One of my jobs right now, aside from authoring which is–at present–unpaid, is tutoring K-12 students to take standardized tests. It’s true: there’s viable paying work teaching the one thing I was REALLY good at in school, test taking. Most of the tests I’m teaching, however, were not around when I was a student. I can still ace them, because frankly standardized testing does not require you to actually know very much about the topic at hand, only the psychology of people who write test questions. But in a spirit of solidarity with my students and good faith to whatever education we are trying to give them, I’ve gone back and learned some stuff. Here are some observations.
Middle school math, amirite? I was a solid math student until I stopped doing homework around the 6th grade. So while it should not have been a surprise that my adult grasp on basic arithmetic, algebra, geometry, and statistics was cold-fish-weak, I was still taken aback somewhat. A lot of it was familiar, all that stuff about Pi and FOIL etc. Unlike when I was in middle school, though, now I can learn just about anything on Youtube. What it an unexpected delight, to watch this dance of numbers come together! I had somehow never been cued in on the fact that algebra and geometry are connected, and that all those exponent squares and cubes were actual squares and cubes. Never before had the distributive, the commutative properties meant anything except words assigned, seemingly at random, to obscure functions that meant nothing. HOW WRONG WE CAN BE IN THIS LIFE.
Anyhoo, I’m happy to be learning it.
Seriously, everyone should read The Elements of Style. I feel like primary school English teachers are afraid to teach grammar and punctuation because it risks losing student attention. Let Strunk and White explain these things. They’ve been the best at it for years.
Words are magic. Most of these private and parochial school entrance tests have some sort of vocabulary section, where the student is tasked with conjuring the definition of a difficult word with no context. This is either the easiest or the hardest section. In flailing around to find a way to prepare my charges, I’ve developed a rant. Ahem:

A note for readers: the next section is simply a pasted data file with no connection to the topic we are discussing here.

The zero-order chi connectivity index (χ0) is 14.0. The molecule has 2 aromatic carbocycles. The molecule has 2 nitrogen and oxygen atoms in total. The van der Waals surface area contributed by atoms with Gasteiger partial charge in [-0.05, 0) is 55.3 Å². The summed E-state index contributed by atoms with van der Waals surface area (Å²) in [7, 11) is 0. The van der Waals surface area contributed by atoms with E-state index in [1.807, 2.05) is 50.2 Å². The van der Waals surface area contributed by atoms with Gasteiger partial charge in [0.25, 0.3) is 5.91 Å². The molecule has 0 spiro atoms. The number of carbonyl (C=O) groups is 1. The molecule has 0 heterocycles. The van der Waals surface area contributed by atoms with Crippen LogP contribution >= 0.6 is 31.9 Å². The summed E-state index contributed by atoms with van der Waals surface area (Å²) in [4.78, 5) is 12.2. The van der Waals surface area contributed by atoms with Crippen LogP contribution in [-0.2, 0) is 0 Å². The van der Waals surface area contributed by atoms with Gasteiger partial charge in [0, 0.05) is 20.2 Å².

Unlike math, science, or history, we learn our language as babies. We accrue words in our brain banks by the hundreds, sometimes knowing exactly what they mean, but most of the time only with an oblique sense of implication. It is tempting for an 8th grader, when facing a word like amorphous or lethargic, to throw up their hands and guess, not having the words to precisely define their choices. This is where it gets fun, for me. because I get to coach intuition and detective work.
Of course, it’s a well-known strategy to break words down into their component morphemes-sorting out the suffixes that indicate parts of speech and the prefixes that indicate positive or negative connotations, whittling down to roots from Greek or Latin that are detectable in other, more familiar words. Amorphous is a cousin of metamorphosis, lethargic relating to the mythological waters of the Lethe. This in itself amazes me: how we can unpack a whole secret history of a word just by breaking it up a little bit.
But even more mystical than such time traveling linguistics is the plumbing of subconscious memory to remember where one might have heard a word before. Where have I heard lethargic? The vet? In a Garfield cartoon? Hmmm. Interesting. How about statute? Cop shows. Always cop shows. What conclusions can we draw from that?
The best part is watching a kid make a perfectly correct educated guess based on the wild thread of their subconscious detective work. Because words are magic, and so ar they.